The annual WNBA Draft Lottery occurred last Friday, with the Minnesota Lynx one of the four teams taking part for the first time since 2012. Minnesota entered the lottery having the fourth-best chances to land the top pick in the 2023 WNBA Draft, which would have been the first time the Lynx held the first selection since they drafted Maya Moore in 2011.
Entering the lottery alongside the Indiana Fever, Atlanta Dream and Washington Mystics, Minnesota held a 75.15% chance of coming away with the fourth overall pick, a 14.45% chance of obtaining the second selection, and a 10.4% of making the jump to No. 1. In the end, the Lynx didn’t ultimately land that top pick but did make a jump to the second spot to now hold the second and 12th picks in the opening round of the WNBA Draft on April 10.
The complete order for the first round of the 2023 #WNBA Draft on April 10:— Mitchell Hansen (@M_Hansen13) November 11, 2022
6. New York
The jump from No. 4 to No. 2 doesn’t appear to be that large of a leap, but it makes a big difference when trying to fill needs and doing so by grabbing a top-tier talent coming out of the college game. Minnesota ultimately would have liked to be able to select South Carolina’s Aliyah Boston, but she should be the top pick to Indiana in the upcoming draft.
With that said, there is still a good amount of talent that remains at the No. 2 pick, if Minnesota indeed holds onto that second. Either way, the Lynx will see a difference-making player join the team in 2023 regardless of what unfolds with the second pick.
What are some options for Minnesota and what are some names that fans should keep an eye on to potentially join the team this summer? In no particular order, let’s take a look.
Haley Jones | Guard | Stanford
In a guard-heavy draft that will fill out the top half of the first round of the draft following Boston, Stanford guard Haley Jones might end up being viewed as the top option when Minnesota picks second.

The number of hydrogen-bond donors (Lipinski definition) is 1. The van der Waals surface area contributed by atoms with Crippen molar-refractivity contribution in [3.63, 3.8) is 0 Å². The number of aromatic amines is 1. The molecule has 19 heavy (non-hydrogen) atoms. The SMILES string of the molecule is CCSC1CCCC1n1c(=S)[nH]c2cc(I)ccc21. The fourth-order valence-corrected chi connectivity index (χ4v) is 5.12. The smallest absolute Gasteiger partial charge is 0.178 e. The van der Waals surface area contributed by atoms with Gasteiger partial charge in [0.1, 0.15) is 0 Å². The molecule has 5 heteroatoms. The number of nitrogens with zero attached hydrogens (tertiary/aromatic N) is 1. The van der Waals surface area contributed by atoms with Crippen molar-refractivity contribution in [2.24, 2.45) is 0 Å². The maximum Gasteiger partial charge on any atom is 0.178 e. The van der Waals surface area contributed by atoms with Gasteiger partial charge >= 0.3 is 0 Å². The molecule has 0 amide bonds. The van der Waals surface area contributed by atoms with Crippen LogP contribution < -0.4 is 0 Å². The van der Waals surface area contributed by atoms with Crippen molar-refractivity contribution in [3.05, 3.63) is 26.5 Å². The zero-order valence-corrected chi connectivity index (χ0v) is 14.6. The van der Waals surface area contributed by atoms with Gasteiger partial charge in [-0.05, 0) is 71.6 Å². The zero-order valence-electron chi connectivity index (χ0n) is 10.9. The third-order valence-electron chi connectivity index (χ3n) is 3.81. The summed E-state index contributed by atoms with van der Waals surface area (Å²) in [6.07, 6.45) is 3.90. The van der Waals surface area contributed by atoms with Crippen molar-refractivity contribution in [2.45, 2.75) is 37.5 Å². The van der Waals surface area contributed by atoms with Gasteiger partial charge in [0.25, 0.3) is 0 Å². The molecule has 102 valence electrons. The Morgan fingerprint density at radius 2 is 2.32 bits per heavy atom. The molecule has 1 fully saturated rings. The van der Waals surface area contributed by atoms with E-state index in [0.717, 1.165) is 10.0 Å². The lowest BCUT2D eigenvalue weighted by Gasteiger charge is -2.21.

Although guard isn’t a huge need for the Lynx, when you have a talent like Jones available you make it work and adjust your roster following her addition. At 6-foot-1 and having shown the ability to improve her distribution game, Jones could move more into a point guard role in Minnesota right away or could slide into more of an off-ball guard in the rotation.
Jones was the Most Outstanding Player in the 2021 NCAA Tournament, taking the tournament over by storm with her playmaking and game-changing ability. A season ago, Jones averaged 13.2 points, 7.9 rebounds, 3.7 assists and 1.1 blocks in 33 games as a junior and will once again be a key piece to a Cardinal squad that will start the year as a top-three team in the country.
Diamond Miller | Guard | Maryland
Another option at guard is Maryland’s Diamond Miller, who is one of the top two-way players atop the draft prospect list. Although health has been an issue for Miller notably the last few seasons, when she is healthy she is one of the more talented guards in the country. She has showcased the ability to score offensively and lock down offenses defensively with her physicality on that end of the floor. That type of player is one Lynx President of Basketball Operations and Head Coach Cheryl Reeve enjoys featuring to help the team on both ends.
During the 2021-22 season, Miller appeared in 22 games for the Terrapins while averaging 13.1 points, 4.0 rebounds, 2.8 assists and 1.4 steals per game. The 6-foot-3 guard has also shown the ability to hurt opposing defenses from anywhere on the floor, notching marks of 40.8 percent from the field and 31.6 percent from three a season ago. Miller could jump right into the Lynx rotation and provide the team with a two-way player that could help the team in multiple ways — if she is able to remain healthy and on the court.
Charisma Osborne | Guard | UCLA
Another option for Minnesota is UCLA guard Charisma Osborne, who is another two-way player worth keeping an eye on early in the draft. Osborne is solid on the offensive end, but she might be even more talented defensively. If you’re sensing a trend here, players the Lynx will likely be interested in and players who will fill the top of the draft leaderboards are multi-dimensional prospects that can impact a game in more ways than one. That’s exactly the type of player Osborne has shown the ability to be at the college level.